LEWISTON, Maine — Mixed martial arts and road racing seem like strange athletic bedfellows, but the combination of those two contrasting disciplines helped provide Rumford’s Jesse Peterson the stamina he needed to become a champion.

Peterson, put on the defensive early in his match against Cody Lightfoot of South Berwick for the New England Fights Maine state middleweight (185-pound) crown, used a stunning turnaround late in the second round to win the title belt in the main event of Saturday night’s Fight Night IV before 3,200 fans at the Androscoggin Bank Colisee.

“There’s no two ways around the fact that he kicked the crap out of me for pretty much every second of that fight until the end,” said Peterson. “But you just can never give up.”

The bout was one of two NEF championship fights headlining that promotion’s fourth fight card of the year in Maine, with Brazilian Gil de Freitas winning its Maine state welterweight (170-pound) crown with a unanimous decision over “The” Ryan Sanders of Brewer.

Peterson (7-2) and Lightfoot (6-4) had a competitive history that dated to their days a decade ago as high school wrestlers in the same weight class, Peterson at Mountain Valley of Rumford and Lightfoot at Marshwood of South Berwick.

So it was no surprise when their MMA title bout almost immediately went to the mat, with Lightfoot controlling most of the action through the first of five scheduled 5-minute rounds and into the second round.

But Peterson, the brother of NEF co-owner and matchmaker Matt Peterson, maintained his composure and used his fitness to stay ready to take advantage of any opportunity that might arise — a tribute not only to his background in boxing, wrestling and ju-jitsu, but also to a more recent commitment to running.

“I took it upon myself to run some 5K races this year,” he said, “and I got my weight down so I didn’t have to cut a lot of weight like I have in the past. It helped, for sure.”

Peterson’s opportunity came late in the second round, when he used the cage to sweep from a position on his back to a full mount. When Lightfoot reacted, Peterson saw an opening and quickly applied a rear naked choke that forced his opponent to tap out with 13 seconds left in the period.

“Going into the fight I knew it was going to be extremely tough and it was,” said Peterson. “But I didn’t want to walk out of this fight thinking, ‘Good fight, but I could have done this or I could have done that,’ so I never gave up.

“Then finally I saw the chance for a choke and I just squeezed with everything I had.”

A late replacement in the NEF welterweight title bout for Ricardo Funch, a former UFC competitor who was injured in a motorcycle accident, de Freitas proved to be too strong for Sanders.

The taller and leaner Sanders (4-2) hoped to wear down de Freitas over the course of the match, but that never happened as the more experienced Brazilian fighter (14-5) worked successfully from the top throughout the bout and won all five rounds on two of the three judges’ scorecards.

“He was tough as nails,” said Sanders. “His ground game was a lot stronger, and I didn’t stick to our game plan. I didn’t move, I stood right in front of him per usual.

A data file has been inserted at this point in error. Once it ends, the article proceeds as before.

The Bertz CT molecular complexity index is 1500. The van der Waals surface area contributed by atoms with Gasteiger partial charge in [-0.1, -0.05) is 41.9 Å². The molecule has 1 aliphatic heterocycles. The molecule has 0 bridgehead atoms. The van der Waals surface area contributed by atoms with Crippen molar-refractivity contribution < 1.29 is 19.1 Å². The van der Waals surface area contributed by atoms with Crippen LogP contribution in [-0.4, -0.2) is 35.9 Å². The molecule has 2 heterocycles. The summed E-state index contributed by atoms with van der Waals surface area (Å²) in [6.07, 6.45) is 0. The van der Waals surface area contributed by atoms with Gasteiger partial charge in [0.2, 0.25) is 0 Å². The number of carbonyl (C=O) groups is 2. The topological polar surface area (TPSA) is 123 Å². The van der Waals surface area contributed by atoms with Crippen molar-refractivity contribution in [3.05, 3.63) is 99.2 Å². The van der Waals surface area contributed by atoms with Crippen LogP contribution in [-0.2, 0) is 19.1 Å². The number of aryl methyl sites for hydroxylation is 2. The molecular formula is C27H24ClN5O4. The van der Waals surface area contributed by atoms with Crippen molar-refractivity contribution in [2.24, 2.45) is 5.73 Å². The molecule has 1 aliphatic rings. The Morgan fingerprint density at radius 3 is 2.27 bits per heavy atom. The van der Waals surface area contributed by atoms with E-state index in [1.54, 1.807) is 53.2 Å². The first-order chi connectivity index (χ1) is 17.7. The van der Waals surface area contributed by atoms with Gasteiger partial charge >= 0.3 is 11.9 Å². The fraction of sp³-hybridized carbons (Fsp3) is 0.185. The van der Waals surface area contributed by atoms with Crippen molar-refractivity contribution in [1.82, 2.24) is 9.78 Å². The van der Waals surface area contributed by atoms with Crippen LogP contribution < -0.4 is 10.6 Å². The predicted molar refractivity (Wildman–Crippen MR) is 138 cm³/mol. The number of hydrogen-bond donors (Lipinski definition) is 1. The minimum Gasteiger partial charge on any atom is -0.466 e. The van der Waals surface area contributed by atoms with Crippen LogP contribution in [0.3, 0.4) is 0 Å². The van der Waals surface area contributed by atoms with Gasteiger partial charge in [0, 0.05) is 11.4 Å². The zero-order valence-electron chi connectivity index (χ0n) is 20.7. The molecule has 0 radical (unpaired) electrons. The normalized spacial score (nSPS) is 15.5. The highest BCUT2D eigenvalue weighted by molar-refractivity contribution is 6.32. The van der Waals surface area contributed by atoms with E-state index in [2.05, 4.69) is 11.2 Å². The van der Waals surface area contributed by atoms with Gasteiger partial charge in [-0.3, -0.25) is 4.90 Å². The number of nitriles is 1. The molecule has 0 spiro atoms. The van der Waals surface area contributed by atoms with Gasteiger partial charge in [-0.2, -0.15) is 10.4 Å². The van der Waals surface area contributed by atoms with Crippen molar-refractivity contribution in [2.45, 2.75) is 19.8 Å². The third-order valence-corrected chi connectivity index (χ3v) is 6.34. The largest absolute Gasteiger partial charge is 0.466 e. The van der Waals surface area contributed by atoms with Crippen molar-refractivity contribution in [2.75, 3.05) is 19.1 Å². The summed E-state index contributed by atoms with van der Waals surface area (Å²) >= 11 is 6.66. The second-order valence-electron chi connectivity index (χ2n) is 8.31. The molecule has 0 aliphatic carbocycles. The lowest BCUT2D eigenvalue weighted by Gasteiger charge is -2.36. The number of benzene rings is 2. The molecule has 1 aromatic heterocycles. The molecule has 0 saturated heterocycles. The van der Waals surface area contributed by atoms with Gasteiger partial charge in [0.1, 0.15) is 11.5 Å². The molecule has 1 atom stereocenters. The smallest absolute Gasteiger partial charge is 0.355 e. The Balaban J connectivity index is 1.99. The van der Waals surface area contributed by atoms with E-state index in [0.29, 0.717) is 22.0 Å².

“But it’s a learning curve. That guy had a lot of experience, he had as many losses as I had fights total. It’s just a minor setback, I’ll go back to the drawing board and I’ll bounce back.”

The 21-fight card, which lasted nearly six hours, featured four other professional bouts as well as 15 amateur matches.

Windham native Jamie Harrison defeated Josh Parker of Littlefield’s Gym in Oakland by rear naked choke 1:35 into the first round of their NEF lightweight (155-pound) elimination match, while Dez “The Predator” Green of Team Bombsquad in Ithaca, N.Y., ended the three-match winning streak of Brewer’s Bruce Boyington — a teammate of Sanders’ at Young’s MMA in Bangor — with a head-and-arm choke good for a second-round tapout victory in their lightweight clash.

Another Team Bombsquad fighter, Darrius Heylinger, scored a second-round victory via unanswered strikes over Josh Bellows of Littlefield’s Gym, while Jon Lemke of Team Irish MMA Fitness Academy in Brewer made a successful pro debut with a unanimous decision over Nate Oses of Boston in a 155-pound bout staged nearly entirely off the mat.

“My goal was to stick and move,” said Lemke. “I kind of knew he wanted to stand up and had heard he was a banger, so I wanted to stick and move and not just stand there and trade with him.”

Lemke’s Team Irish teammate, Andrew Hughes, improved his amateur record to 4-1 by applying an arm bar that forced Tim Tucker to tap out just 20 seconds into their welterweight matchup.

“I went out there throwing some punches and I let him get a little too close to me, and he ended up getting me down on the ground,” said Hughes. “But he left his arm down there and I just snapped it up and immediately went for the win. I don’t hold anything back.”

Team Irish stablemates Greg Morse, Will McCall and Kris Kramer also were victorious in their amateur bouts.

And John “First Class” Raio, the popular postal worker from Topsham, scored his fourth straight win with a hard-fought unanimous decision over Damon Owens of Young’s MMA. Raio used his strength to take the match to the ground during the first two rounds, then shook off a game striking effort by Owens over the final three minutes to remain unbeaten.

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Ernie Clark

Ernie Clark is a veteran sportswriter who has worked with the Bangor Daily News for more than a decade. A four-time Maine Sportswriter of the Year as selected by the National Sportscasters and Sportswriters...